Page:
Concentration y the more of them available, the quicker the enzyme molecules collide and bind with them Enzyme concentration: at low enzyme concentration there is

great competition for the active sites and the rate of reaction is low. As the enzyme concentration increases, there are more active sites and the reaction can proceed at a faster rate. Eventually, increasing the enzyme concentration beyond a certain point has no effect because the substrate concentration becomes the limiting factor.

velocity increases as the concentration of the substrate is increased. Substrate concentration: at a low substrate concentration there are many active sites that are not occupied. This means that the reaction rate is low. When more substrate molecules are added, more enzymesubstrate complexes can be formed. As there are more active sites, and the rate of reaction increases. Eventually, increasing the substrate concentration yet further will have no effect. The active sites will be saturated so no more enzyme-substrate complexes can be formed. Uv-vis spectro
y

Light from a light source will be passed through a test tube within which the reaction is occurring. The amount of light absorbed by the sample is directly proportional to the concentration of the light-absorbing chemical. After the light passes through this chemical, it is allowed to hit a photo-electric cell, which in-turn conducts electricity depending on the intensity of light hitting it. The magnitude of electricity conducted can be measured with an ammeter. Changes in the amount of light hitting the photocell allow measurement of changes in the concentration of dissolved chemicals.1

Another point worth noting is that as the reaction proceeds, bubbles would be produced within the test tube. The rate of bubble production is also proportional to the rate at which the reaction proceeds. This gives us another variable to work with. If the reaction is speeded up by increasing the concentrations of the reactions, more number of bubbles would be produced in a given time, and these bubbles would affect the amount of light allowed to hit the photo-electric cell. In the above reaction, the blue colour of the Cu(NO3)2 (aq) would be appropriate to measure. As the reaction proceeds, the intensity of the blue colour will increase. Plotting a graph of current versus time allows the slope of the graph to be found. This slope is nothing but the rate of production of Cu(NO3)2, or in other words, the rate of the reaction. y y Either he rate of appearance of product or the rate of disappearance of substrate is measured, often by following the change in absorbance using a spectrophotometer. http://docs.google.com/viewer?a=v&q=cache:QC5K0jsFpiAJ:www.life.illinois.edu/biochem/ 455/Lab%2520exercises/Photometry/spectrophotometry.pdf+filetype:pdf+%22spectrophot ometry%22+%22substrate%22+reaction+rate+enzyme&hl=en&gl=ph&pid=bl&srcid=ADGEE SgQ1JjPQW4MPwmsfFZ5OnksL25XMlTod7S_g4eFGlDEMp54Q8V2ryqR2DKV_CY5leBod2QU vkxVtSfQtJL_jGBDukYHo5MjMZ49odR0kRYTZFs1-j4t5UdmyZrRU9mnn63KhuA&sig=AHIEtbQwMDTlPpdSG62EP1qrZYSuB2lFCA An enzyme catalyses the conversion of one or several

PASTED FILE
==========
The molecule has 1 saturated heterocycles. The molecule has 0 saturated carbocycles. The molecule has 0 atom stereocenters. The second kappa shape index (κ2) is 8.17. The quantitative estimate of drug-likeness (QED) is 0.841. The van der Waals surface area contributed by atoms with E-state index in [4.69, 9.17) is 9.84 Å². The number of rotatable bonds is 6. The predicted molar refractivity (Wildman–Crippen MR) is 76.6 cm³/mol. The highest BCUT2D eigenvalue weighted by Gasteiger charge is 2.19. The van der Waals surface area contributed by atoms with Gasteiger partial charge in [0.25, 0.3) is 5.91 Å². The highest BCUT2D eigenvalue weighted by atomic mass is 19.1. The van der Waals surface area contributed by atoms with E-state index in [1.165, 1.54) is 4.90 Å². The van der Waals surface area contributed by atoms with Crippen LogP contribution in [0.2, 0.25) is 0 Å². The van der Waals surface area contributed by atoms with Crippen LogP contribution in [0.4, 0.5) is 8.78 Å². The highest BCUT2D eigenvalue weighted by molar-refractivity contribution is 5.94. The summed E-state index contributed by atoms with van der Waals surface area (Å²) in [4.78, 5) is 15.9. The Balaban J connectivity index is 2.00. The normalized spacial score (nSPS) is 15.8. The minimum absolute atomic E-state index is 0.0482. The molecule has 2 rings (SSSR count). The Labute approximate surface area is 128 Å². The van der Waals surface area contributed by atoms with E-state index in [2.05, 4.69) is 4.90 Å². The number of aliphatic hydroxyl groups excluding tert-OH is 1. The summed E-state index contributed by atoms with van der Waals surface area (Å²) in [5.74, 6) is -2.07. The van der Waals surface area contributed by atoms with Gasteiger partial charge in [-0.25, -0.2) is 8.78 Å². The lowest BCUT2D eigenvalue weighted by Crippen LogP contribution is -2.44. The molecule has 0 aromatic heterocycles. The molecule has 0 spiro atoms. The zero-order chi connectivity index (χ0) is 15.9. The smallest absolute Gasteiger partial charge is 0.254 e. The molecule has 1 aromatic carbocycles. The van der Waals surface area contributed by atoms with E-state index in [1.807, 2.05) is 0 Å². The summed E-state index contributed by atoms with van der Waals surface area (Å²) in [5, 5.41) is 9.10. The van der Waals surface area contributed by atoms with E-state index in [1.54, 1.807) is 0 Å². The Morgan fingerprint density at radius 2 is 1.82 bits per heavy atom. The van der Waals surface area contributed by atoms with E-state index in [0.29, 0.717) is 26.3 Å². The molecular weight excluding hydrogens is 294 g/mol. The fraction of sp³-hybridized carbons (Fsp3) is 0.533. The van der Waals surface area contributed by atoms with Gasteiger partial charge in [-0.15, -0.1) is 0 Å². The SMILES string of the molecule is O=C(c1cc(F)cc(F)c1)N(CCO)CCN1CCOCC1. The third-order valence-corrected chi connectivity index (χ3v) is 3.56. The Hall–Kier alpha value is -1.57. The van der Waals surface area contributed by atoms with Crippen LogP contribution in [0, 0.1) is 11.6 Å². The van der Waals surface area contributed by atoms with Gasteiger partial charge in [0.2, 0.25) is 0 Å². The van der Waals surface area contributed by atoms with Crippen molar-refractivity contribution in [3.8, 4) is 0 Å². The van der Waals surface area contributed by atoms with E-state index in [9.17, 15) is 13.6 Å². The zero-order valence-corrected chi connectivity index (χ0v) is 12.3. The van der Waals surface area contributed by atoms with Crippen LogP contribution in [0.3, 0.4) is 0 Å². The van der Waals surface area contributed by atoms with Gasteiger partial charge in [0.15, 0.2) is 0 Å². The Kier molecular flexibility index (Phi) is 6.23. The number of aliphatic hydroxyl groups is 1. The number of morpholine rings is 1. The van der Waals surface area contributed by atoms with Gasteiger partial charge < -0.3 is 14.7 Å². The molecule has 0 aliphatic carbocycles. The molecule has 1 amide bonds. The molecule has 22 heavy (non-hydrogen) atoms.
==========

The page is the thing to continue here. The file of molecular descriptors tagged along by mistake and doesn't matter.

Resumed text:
substrates to one or several products. The rate of the catalysed reaction or the activity of the enzyme can be determined by measuring either the decrease in substrate concentration or the increase in product concentration as a function of the reaction time. When the substrate (S) and the product (P) di er in absorbance, the progress of an enzymatic reaction can be followed directly by monitoring the change in absorbance as a function of time. The absorbance changes are linearly related with the changes in concentration (via the Lambert Beer relation, see eqn [2]) and therefore the reaction rates (d[P]/dt or 2 d[S]/dt) can be calculated directly from the absorbance data when the absorption coe cients of the reacting species are known. NADH-linked enzyme reactions, such as those catalysed by the lactate, malate or alcohol dehydrogenases provide excellent examples for absorbance-based enzyme assays. The reduced nicotinamide ring in NADH shows an absorbance maximum near 340 nm (e340 5 6220 L mol 2 1 cm 2 1), which is lost upon oxidation to NAD 1 . Thus the activities of these dehydrogenases can be measured directly by following the decrease in A340 as a function of time. When no absorbance changes occur during the reaction of an enzyme with its natural substrate, often coloured derivatives can be synthesized with chromophoric reporter groups. A commonly used reporter is 4-nitrophenolate, which absorbs near 400 nm. This group can be esteri ed with acetic acid in 4-nitrophenyl acetate (to serve as a substrate for proteases), with phosphate (as a substrate for phosphatases) or with sugars (to probe amylases or glycosidases). In favourable cases a silent enzyme reaction with a colourless product can be coupled with another enzyme reaction that uses the product of the rst enzymatic reaction for a conversion that leads to a change in absorbance. Often such silent reactions are coupled to an NADH-consuming or NADH-producing step. As outlined above, changes in NADH concentration are easily followed by the strong change in absorbance at 340 nm. It is, of course, essential that in such coupled enzyme assays the rate of the indicator reaction is much higher than the rate of the primary reaction. This is usually achieved by using the indicator enzyme in a high concentration.